Health behaviour theories outline how cognitions predict behaviours, but rarely specify the temporal relation between cognitions and behaviours. It is not known whether these predictive relationships vary depending on temporal resolution or whether the relative influence of cognitions varies with measurement schedules.
The current exploratory study therefore investigates whether the associations between behavioural cognitions (self‐efficacy, intention, and risk perception) and smoking vary when measured momentarily, at day level, or using the more common baseline–follow‐up design.
EMA study involving 36 continuing smokers over 17 days. Participants logged cigarettes and reported their cognitions at baseline, daily (evening), and in response to momentary surveys.
Random‐effects models were used to compare the effects of cognitions measured at different time points on (1) the number of cigarettes smoked daily and (2) the time interval until the next cigarette smoked.
Self‐efficacy and risk perception measured at baseline significantly predicted cigarettes smoked each day, but this effect became non‐significant when daily measurements of cognitions were included in the model. Momentary smoking behaviour was predicted by momentary measurements of risk perception, with no significant effects of social cognitions at baseline.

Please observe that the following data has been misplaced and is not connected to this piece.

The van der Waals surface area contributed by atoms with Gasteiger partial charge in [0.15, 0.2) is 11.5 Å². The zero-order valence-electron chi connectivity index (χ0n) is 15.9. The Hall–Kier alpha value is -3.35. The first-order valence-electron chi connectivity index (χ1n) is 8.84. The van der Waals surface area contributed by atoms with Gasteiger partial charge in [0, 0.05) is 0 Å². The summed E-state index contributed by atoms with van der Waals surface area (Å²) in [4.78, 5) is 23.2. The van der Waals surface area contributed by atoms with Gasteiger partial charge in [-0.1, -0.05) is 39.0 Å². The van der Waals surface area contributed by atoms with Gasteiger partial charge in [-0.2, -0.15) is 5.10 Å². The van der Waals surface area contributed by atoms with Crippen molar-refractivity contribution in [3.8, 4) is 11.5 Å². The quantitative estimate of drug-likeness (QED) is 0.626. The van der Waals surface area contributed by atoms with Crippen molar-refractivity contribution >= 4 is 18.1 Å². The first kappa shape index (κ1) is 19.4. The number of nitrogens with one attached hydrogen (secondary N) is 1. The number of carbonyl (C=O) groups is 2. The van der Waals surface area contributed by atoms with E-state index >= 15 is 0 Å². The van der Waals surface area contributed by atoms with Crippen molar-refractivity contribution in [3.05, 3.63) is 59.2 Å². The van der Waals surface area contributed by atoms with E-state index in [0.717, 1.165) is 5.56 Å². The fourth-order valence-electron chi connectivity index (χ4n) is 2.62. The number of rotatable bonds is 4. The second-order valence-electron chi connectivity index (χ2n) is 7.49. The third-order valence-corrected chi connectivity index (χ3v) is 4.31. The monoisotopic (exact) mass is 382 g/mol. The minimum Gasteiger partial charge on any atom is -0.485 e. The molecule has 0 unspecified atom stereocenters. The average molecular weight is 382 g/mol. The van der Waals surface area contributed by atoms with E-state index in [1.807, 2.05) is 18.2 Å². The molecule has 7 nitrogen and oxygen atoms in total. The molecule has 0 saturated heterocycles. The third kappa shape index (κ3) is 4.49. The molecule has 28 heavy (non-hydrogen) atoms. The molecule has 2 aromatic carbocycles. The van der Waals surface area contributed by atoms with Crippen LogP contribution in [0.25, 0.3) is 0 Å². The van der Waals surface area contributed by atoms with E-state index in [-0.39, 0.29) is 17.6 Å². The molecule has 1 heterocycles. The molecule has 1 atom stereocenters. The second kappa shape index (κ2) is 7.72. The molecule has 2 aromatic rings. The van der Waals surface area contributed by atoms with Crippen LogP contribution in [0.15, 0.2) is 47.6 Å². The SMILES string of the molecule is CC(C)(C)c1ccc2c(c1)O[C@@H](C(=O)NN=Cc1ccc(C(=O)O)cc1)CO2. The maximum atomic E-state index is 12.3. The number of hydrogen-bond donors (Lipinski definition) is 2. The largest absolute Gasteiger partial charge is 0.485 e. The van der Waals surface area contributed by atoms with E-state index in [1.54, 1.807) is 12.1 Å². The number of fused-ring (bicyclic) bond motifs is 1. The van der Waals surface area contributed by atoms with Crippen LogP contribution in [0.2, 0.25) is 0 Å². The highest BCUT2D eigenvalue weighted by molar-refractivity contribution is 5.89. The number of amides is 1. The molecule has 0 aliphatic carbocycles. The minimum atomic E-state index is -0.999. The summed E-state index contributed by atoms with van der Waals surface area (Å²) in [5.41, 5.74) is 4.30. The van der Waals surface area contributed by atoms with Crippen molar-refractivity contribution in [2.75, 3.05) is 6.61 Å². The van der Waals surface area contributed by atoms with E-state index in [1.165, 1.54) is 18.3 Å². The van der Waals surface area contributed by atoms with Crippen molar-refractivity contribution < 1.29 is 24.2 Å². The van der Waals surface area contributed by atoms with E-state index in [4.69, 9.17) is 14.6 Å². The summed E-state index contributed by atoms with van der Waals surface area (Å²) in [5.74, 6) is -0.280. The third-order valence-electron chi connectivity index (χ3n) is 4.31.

Relationships between cognitions and behaviours vary according to the temporal resolution of the measurement schedule. Ensuring that the temporal resolution of assessment is appropriate for the temporal dynamics of the behaviour being assessed is important. Future research is needed to investigate the potential for leveraging specific cognitive processes depending on temporal importance in order to increase health‐promoting behaviours.
Statement of contribution
What is already known on this subject?
Social cognitions including intentions, risk perception, and self‐efficacy have been observed to predict smoking.
Little is known about the role of time in the cognition–behaviour relationship.
Cognitions have been observed to fluctuate, but instability is typically not considered in research design.
What does this study add?
Daily measurement of social cognitions predicts behaviour better than measurements taken at baseline.
Momentary smoking behaviour is predicted by momentary cognitions at the intra‐individual level.
Temporal resolution of measurement should be considered when investigating cognition–behaviour relationships.